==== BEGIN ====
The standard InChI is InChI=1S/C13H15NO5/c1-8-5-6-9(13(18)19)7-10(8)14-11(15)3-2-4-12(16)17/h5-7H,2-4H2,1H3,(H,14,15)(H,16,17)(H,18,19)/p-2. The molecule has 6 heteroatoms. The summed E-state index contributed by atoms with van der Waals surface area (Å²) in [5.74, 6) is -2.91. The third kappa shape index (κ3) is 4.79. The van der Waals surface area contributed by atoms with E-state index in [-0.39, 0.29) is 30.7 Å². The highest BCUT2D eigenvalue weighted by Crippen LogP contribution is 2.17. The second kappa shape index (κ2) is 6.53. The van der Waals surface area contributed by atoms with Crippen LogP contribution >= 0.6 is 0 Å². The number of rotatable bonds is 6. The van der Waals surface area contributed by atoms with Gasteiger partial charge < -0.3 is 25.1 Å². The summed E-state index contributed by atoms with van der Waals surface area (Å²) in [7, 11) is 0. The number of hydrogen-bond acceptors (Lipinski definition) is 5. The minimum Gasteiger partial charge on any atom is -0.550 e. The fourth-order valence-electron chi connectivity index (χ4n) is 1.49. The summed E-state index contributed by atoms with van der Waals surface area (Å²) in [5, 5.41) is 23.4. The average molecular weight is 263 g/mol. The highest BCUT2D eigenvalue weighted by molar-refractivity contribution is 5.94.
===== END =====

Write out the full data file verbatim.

The standard InChI is InChI=1S/C13H15NO5/c1-8-5-6-9(13(18)19)7-10(8)14-11(15)3-2-4-12(16)17/h5-7H,2-4H2,1H3,(H,14,15)(H,16,17)(H,18,19)/p-2. The molecule has 6 heteroatoms. The summed E-state index contributed by atoms with van der Waals surface area (Å²) in [5.74, 6) is -2.91. The third kappa shape index (κ3) is 4.79. The van der Waals surface area contributed by atoms with E-state index in [-0.39, 0.29) is 30.7 Å². The highest BCUT2D eigenvalue weighted by Crippen LogP contribution is 2.17. The second kappa shape index (κ2) is 6.53. The van der Waals surface area contributed by atoms with Crippen LogP contribution >= 0.6 is 0 Å². The number of rotatable bonds is 6. The van der Waals surface area contributed by atoms with Gasteiger partial charge < -0.3 is 25.1 Å². The summed E-state index contributed by atoms with van der Waals surface area (Å²) in [7, 11) is 0. The number of hydrogen-bond acceptors (Lipinski definition) is 5. The minimum Gasteiger partial charge on any atom is -0.550 e. The fourth-order valence-electron chi connectivity index (χ4n) is 1.49. The summed E-state index contributed by atoms with van der Waals surface area (Å²) in [5, 5.41) is 23.4. The average molecular weight is 263 g/mol. The highest BCUT2D eigenvalue weighted by molar-refractivity contribution is 5.94.